J.K. Rowling

J.K. Rowling Designs Tattoo For A Fan Struggling With Suicidal Tendencies

A Harry Potter fan penned a heartfelt letter to J.K. Rowling detailing her struggles. The 22-year-old fan admitted that she had to resort to self-harm after being bullied and sexually assaulted. She also tried to commit suicide eight times. The British author read her letter and gifted her with a handwritten “Expecto Patronum.”

j.k. rowling fan letter
(Photo via Twitter)

Expecto Patronum refers to the special spell in Rowling’s series that chases away the “dementors” that frighten and suck out all the happiness from a person. When uttered, Expecto Patronum yields the “patronus” – a white animal-shaped substance that wards off the terrifying entities. Harry’s patronus is stag-shaped.

harry potter
(Photo via Warner Bros.)

The fan wants to have the spell tattooed on her wrist, the portion of her body she self-harms the most. The tattoo will serve as a reminder for her not to inflict pain on herself. Apart from granting the fan’s wish, Rowling accompanied her gift with a message.”I love that you’re working to heal and protect yourself. You deserve this. I hope it helps,” it read.

Kate told Mirror Online that Harry Potter always helps her whenever she’s feeling low. She never thought that Rowling would respond, and after she did, Kate felt that Rowling truly cares for her fans. As for the fan, her patronus comes in the form of a woman.

“The spell is about protecting yourself – creating a powerful force from your happiest and strongest memories, like Harry did. I know that your patronus is supposed to be an animal, but in my case it’s the woman who saved my life.The fact that she took the time to read my letter and not only respond with a wonderful message, but also write the spell and send it to me – that means more than the world to me.”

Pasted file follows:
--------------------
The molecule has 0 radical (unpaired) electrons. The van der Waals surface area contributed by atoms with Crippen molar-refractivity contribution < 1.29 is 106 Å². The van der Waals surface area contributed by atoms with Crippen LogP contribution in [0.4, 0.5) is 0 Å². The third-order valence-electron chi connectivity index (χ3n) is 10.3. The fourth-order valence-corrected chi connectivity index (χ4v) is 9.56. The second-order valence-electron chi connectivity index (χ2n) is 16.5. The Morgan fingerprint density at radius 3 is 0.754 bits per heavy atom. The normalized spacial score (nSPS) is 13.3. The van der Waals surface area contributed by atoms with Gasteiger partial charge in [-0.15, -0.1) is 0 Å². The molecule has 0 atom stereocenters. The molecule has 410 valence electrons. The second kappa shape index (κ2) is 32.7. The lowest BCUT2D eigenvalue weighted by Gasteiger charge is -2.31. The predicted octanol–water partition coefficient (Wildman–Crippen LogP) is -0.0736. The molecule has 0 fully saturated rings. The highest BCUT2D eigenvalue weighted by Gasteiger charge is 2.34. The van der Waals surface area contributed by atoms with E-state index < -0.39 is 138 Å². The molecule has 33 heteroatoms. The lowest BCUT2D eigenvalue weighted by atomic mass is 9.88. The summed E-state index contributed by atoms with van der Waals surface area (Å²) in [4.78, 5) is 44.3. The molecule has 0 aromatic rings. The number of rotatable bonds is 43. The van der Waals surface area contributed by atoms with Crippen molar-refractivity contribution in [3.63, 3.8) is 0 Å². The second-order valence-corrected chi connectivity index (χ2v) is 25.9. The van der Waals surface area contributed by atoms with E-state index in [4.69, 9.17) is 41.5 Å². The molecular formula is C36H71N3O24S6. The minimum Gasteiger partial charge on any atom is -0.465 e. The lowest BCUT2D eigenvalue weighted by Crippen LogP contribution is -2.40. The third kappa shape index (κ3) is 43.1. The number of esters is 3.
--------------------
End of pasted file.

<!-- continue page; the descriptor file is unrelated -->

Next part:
She’ll get the tattoo in about two weeks’ time and hopes that it will set the path for her recovery process. She is thankful to Rowling, whom she called “an angel who saves people with her magical pen and her big heart.”

One of the traits that endears Rowling to her fans is her honesty about the past struggles in her life. Prior to writing a series that sold more than 450 million copies across the globe, Rowling was a single mother who had to rely on unemployment benefits.

She thought of taking her own life after parting ways with her first husband, Portuguese journalist Jorge Arantes. Rowling had to undergo cognitive behavioral therapy for nine months to overcome her suicidal urges. She said that it was her daughter who inspired her to deal with depression.

“Mid-twenties, my life circumstances were poor and I really plummeted. The thing that made me go for help was probably my daughter. She was something that earthed me, grounded me, and I thought, this isn’t right, she cannot grow up with me in this state.”

Her Harry Potter manuscript was rejected 12 times, and while she doubted herself, her determination to produce something meaningful inspired her to continue. Today, Rowling does her best to support charitable causes.

Rowling’s charity, Lumos, provides vulnerable children with access to education, health, and other programs to protect them and improve their lives. Following the incredible success of her books, Rowling established the foundation in 2005. Apart from writing Harry Potter and the Half-Blood Prince, she was also pregnant with her third child at that time.

She basically had no time to establish a charity, but after seeing a photograph of a caged boy in The Sunday Times, she decided to help end the abuse and suffering of children. She found out that the boy wasn’t the only one being treated that way by the orphanage.

“The image of that boy’s face marked me. I couldn’t get it, or the story, out of my mind. He was a very young disabled child, who was being kept in a cage bed around the clock.”

Potterheads may support Lumos, and at the same time, enjoy the upcoming Harry Potter and the Cursed Child play. Proceeds from ticket sales for the September 18 shows will benefit the charity. Tickets for the benefit performances are now on sale through an auction.

[Image by Ian Gavan/Getty Images]